His attack on the ball and smart underground handball to Lumumba in the final quarter, who unfortunately failed to ice the game, was a very good piece of play that exhibited not only his competitive aggression, but also some good vision and smarts.
As for the notable heroes, Sidebottom was immense in the second quarter in turning the tide with his gut running and dangerous positioning as we made our charge back to level pegging. Two of his three goals in the second quarter were goal square sodas, but there was a reason why he was there, not to mention why he was also unchecked.
He’s an incredibly smart footballer who knows where and when to go, but above all he simply works harder than most. He didn’t hit the scoreboard after half-time, nor did he meet his first half productivity disposal wise, but he remained important in the third and final term in getting another number to the contest, steadying us down back, along with generating some forward entries.
Where Sidebottom dragged us back into the game, Dane Swan threw the team on his back and won it for us in the second half. His two goals in the premiership quarter were vintage Swan: his first coming after hitting the nitrous and slotting one cooly on his left from a tight angle; the second after exploding from traffic, dishing out a monstrous running fend off before shaping the ball perfectly at full tilt.
His final quarter left foot snap sealed the game, finishing with four goals and returning our midfield to its ominous best through his dynamic brilliance.
Pendlebury and Ball were important in close, but Pendles will rue missing two gettable shots for a player of his standard when we desperately needed a captain’s goal. His influence was curtailed by Melksham, but the quality player that he is he still managed to be productive over the four quarters.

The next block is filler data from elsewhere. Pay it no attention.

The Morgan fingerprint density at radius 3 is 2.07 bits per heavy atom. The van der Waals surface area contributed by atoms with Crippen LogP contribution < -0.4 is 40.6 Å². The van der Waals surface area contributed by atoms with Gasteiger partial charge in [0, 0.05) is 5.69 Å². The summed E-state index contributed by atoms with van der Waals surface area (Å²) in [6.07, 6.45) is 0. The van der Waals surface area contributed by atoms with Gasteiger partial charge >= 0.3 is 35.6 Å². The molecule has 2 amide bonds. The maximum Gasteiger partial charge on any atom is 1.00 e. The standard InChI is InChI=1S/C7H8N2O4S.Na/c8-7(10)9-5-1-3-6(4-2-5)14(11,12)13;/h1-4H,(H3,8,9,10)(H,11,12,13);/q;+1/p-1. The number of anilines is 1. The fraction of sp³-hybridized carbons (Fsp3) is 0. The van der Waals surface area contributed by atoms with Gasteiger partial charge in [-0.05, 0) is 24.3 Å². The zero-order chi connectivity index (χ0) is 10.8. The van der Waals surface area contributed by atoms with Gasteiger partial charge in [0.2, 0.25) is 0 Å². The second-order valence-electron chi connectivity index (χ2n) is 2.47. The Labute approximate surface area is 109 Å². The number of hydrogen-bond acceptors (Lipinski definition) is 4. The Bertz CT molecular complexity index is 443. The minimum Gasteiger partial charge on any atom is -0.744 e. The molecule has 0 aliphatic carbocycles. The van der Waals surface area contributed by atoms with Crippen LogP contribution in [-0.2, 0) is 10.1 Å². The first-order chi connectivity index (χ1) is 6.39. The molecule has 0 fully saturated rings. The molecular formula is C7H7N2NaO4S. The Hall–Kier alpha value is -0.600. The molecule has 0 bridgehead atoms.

Essendon did well to make Maxwell accountable, preventing him from having the same influence as he has enjoyed in previous weeks. Nonetheless, the skipper still bobbed up with some excellent defensive efforts, particularly a courageous mark after ghosting in front of an oncoming pack in the second quarter. It is a credit our current structures and how well our inexperienced backline is holding up that, despite Maxwell being collared, we still restricted Essendon to only 60 points, with the Bombers adding only 19 points after half-time.
That said, Essendon’s forward line has been dysfunctional in recent weeks as Thompson persists with Carlisle as a forward and Joe Daniher attempts to carry responsibility beyond his current size or experience.
All the same, we shouldn’t take anything away from our defensive group – particularly Frost and Keeffe – who along with Macaffer have been amassing more scalps than the Glanton Gang since being entrusted with our key posts down back. Keeffe in particular took another big step towards his best form, that little shimmy and goose step to throw off a harassing small on the wing before delivering perfectly on the left was amazing to watch.